I’ve always wondered what “dry hopped” beers were and what made them special. Add to that double dry-hopped DDH, and it’s a bit confusing. Well, it turns out it’s not just confusing for me. While researching this month’s Brsto, I discovered that even the brewers can’t align on what these terms mean.
Dry hopped simply means “adding hops to a beer post boil” either during the primary or secondary fermentation. So dry-hopped it pretty well defined, but it turns out there are two common uses of DDH: 1) double the amount of dry hops and 2) dry hopping and two different points during the process. It’s confusing because those are really different uses. But, as one beer critic has astutely said:
“In many ways, DDH has turned into a marketing term. Adding these three letters (DDH) to a beer description can instantly create hysteria among craft beer enthusiasts.”
Well, marketing aside, some of these beers taste damn good – so let’s get to that part of the night!
“Hazy State” by Collective Arts (Nick)
Beautiful labels done in several different styles by artists, this is one of my fav beers of this summer. Had mixed reviews by everyone else.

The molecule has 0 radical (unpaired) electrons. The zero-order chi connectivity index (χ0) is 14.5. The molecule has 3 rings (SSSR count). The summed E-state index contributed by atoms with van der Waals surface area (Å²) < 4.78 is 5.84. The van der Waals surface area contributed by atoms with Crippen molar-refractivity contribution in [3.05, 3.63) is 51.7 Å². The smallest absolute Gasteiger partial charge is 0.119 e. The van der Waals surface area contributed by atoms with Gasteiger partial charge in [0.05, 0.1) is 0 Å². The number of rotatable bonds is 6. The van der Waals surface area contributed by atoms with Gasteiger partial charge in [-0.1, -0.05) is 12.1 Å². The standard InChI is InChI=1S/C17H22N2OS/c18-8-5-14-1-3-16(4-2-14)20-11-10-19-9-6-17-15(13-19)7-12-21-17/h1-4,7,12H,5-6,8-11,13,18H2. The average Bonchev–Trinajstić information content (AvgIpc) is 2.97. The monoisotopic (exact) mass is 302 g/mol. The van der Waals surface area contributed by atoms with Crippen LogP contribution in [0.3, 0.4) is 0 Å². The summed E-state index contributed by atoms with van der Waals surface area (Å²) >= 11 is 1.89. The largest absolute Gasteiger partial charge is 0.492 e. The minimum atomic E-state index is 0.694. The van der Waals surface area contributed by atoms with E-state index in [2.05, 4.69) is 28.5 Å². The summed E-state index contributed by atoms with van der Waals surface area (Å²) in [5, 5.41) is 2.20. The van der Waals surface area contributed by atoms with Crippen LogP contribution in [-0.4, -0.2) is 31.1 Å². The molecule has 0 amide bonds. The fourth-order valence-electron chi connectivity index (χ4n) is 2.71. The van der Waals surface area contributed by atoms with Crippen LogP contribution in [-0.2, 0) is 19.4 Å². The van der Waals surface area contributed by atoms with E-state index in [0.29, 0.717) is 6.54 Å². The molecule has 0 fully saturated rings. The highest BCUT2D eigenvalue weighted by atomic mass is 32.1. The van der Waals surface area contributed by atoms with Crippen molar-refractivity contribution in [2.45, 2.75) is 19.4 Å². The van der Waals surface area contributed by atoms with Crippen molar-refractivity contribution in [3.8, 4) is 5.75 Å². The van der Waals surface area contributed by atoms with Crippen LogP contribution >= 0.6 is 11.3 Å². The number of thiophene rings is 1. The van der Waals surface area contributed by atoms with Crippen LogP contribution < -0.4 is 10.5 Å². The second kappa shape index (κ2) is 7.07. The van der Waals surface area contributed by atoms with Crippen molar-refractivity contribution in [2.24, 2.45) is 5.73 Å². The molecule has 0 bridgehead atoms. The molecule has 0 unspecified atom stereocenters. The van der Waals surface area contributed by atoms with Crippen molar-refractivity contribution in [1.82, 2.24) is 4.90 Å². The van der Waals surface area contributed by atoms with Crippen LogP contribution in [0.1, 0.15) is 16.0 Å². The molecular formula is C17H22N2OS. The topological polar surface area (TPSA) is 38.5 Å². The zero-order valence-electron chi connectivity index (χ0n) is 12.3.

“Megadeth – À TOUT LE MONDE” by Unibroue (Robert)
My friend Robert came to his first Beerstitution and brought this dry hopped beer loved by Dave Mustaine.
“Life in the clouds” by Collective Arts (Anna)
Another Collective Arts beer with another wonderful label. This was the first one with a really pronounced dry-hop taste and it was very popular.
“Punch du Nord DDH” by Boréale (Corey)
Another one of Boréale’s very nice “Episodes” series of beers of which we’ve had a few in the past. Corey loved loved loved this beer (score 5) and it did well across the board.
“Katana” by Broadway (Kristen)
The most divisive of all of the beers we had, it scored everything from 0.5 through to 4.5! Despite bringing it herself, Kristen said she would “fart later” given her intolerance for the lactose in the beer. 🤢
“Citra+Galaxy” by Wood Brothers (DeWolf)
Chris has a history of bringing some standout beers … but this was not one of them. Mixed reviews.
“La Bonne Humeur” by Le Dispensaire (Laine)
Coming late to the game, but pulling no punches, this 8% DDH walloped the competition. Near universal acclaim.